Norwegians have more positive attitudes towards rich people than expected

Bertil Tungodden, Alexander W. Cappelen, Ingvild Almås and Erik Ø. Sørensen. Photo: Helge Skodvin
The scientific article “Global evidence on the selfish rich inequality hypothesis” is written by the professors (left to right) Bertil Tungodden, Alexander W. Cappelen, Ingvild Almås and Erik Ø. Sørensen, all researchers at the Centre for excellent research FAIR, at NHH. Photo: Helge Skodvin
By Sigrid Folkestad

3 February 2022 14:34

Norwegians have more positive attitudes towards rich people than expected

A new global study from NHH shows that Norwegians have positive attitudes towards the richest among us when compared to other countries. “Norwegians do not think rich people have generated their wealth by being egoistic,” says Professor Bertil Tungodden.

We need to stop believing that Norwegians harbours particulary negative attitudes towards very wealthy people, according to the researchers behind the new study «Global evidence on the selfish rich inequality hypothesis».

The perception of rich people 

“Opposite to what a lot of people believe, Norwegians are not particularly negative towards the very wealthy. We don’t think they have accumulated their wealth by acting egoistically,” says Professor Bertil Tungodden. 

He is Director at FAIR - Centre for Experimental Research on Fairness, Inequality and Rationality Centre for excellent research FAIR at NHH Norwegian School of Economics, which has status as an SFF - Norwegian Centre of Excellence.

In collaboration with three other researchers Tungodden has performed a global study in more than 60 countries with 26 000 participants.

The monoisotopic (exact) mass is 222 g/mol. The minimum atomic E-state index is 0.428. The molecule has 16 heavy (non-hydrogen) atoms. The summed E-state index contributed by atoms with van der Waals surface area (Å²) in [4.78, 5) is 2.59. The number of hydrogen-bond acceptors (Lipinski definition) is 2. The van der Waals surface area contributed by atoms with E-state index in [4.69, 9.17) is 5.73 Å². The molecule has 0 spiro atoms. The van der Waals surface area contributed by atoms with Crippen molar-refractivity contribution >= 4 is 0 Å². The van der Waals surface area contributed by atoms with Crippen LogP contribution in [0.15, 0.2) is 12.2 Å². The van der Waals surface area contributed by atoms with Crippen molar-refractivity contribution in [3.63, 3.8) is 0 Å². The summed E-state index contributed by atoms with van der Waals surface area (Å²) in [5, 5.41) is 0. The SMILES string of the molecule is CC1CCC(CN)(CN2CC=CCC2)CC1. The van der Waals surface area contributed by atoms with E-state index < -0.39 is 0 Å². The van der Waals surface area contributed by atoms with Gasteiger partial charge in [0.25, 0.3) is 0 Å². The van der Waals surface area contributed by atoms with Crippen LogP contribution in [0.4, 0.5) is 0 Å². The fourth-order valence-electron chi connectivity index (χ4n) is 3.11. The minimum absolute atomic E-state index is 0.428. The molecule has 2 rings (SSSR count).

The results are now being publish in the American Journal PNAS. 

The researchers aimed to figure out how people around the globe perceive rich people and how this affects their view upon fair distribution.

“Economic inequality is a heated topic for debate all over the world. As is redistribution and tax-policies. We therefor argue that it is very important to uncover people’s attitudes towards the economic elite.

Shapes the perception of redistribution

How we perceive the very rich, shapes our view upon fair distribution, according to the study.

“It will have consequences for where we stand in the debate on taxation. People who believe that very wealthy people has become rich by being egoistic, are more prone to perceive societal inequalities as unfair. They will thus support a more aggressive redistribution policy:”

The study demonstrates that in many countries around the globe people believe that very wealthy people is richer than poor people due to more egoistic behavior. 

“If a society has a very negative perception of very wealthy people, it can be damaging for economic growth and development. If we believe that the rich are rich due to egoism, it may be more demanding to create trust in a society,” according to the NHH professor. 

South America and Southern Europe

While Norwegians tend to accept very wealthy people to a larger degree, the researchers find that majority of people around the globe believes that rich people are egoistic. This view has strongest support in South America, Southern Europe, Africa, and parts of Asia.

People from USA and Canada has least probability to subscribe to the view that rich people have acted without solidarity in their society.  Data from India and Pakistan shows the exact opposite results. 

The research demonstrates that there is systematic variation in the perception of the very wealthy between countries and within the population in the various countries. 

  • People from countries with more widespread corruption and weaker institutions than Norway are more likely to believe that the very wealthy are rich due to egoistic actions and choices.
  • More wealthy and more educated people are less likely to believe this.